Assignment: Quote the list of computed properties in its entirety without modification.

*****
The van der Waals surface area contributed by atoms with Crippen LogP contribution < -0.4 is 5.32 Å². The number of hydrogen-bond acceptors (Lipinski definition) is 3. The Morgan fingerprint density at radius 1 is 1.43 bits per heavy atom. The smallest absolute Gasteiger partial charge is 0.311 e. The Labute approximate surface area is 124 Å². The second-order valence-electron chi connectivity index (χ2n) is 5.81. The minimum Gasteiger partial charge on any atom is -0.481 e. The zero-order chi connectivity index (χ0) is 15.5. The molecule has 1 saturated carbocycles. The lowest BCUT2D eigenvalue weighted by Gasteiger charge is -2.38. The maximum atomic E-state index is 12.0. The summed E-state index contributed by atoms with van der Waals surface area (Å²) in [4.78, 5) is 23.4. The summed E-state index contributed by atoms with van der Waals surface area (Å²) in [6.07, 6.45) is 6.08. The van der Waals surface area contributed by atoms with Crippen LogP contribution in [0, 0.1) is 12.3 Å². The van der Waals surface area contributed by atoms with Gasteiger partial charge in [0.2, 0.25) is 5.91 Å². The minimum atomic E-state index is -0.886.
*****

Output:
The van der Waals surface area contributed by atoms with Crippen LogP contribution < -0.4 is 5.32 Å². The number of hydrogen-bond acceptors (Lipinski definition) is 3. The Morgan fingerprint density at radius 1 is 1.43 bits per heavy atom. The smallest absolute Gasteiger partial charge is 0.311 e. The Labute approximate surface area is 124 Å². The second-order valence-electron chi connectivity index (χ2n) is 5.81. The minimum Gasteiger partial charge on any atom is -0.481 e. The zero-order chi connectivity index (χ0) is 15.5. The molecule has 1 saturated carbocycles. The lowest BCUT2D eigenvalue weighted by Gasteiger charge is -2.38. The maximum atomic E-state index is 12.0. The summed E-state index contributed by atoms with van der Waals surface area (Å²) in [4.78, 5) is 23.4. The summed E-state index contributed by atoms with van der Waals surface area (Å²) in [6.07, 6.45) is 6.08. The van der Waals surface area contributed by atoms with Crippen LogP contribution in [0, 0.1) is 12.3 Å². The van der Waals surface area contributed by atoms with Gasteiger partial charge in [0.2, 0.25) is 5.91 Å². The minimum atomic E-state index is -0.886.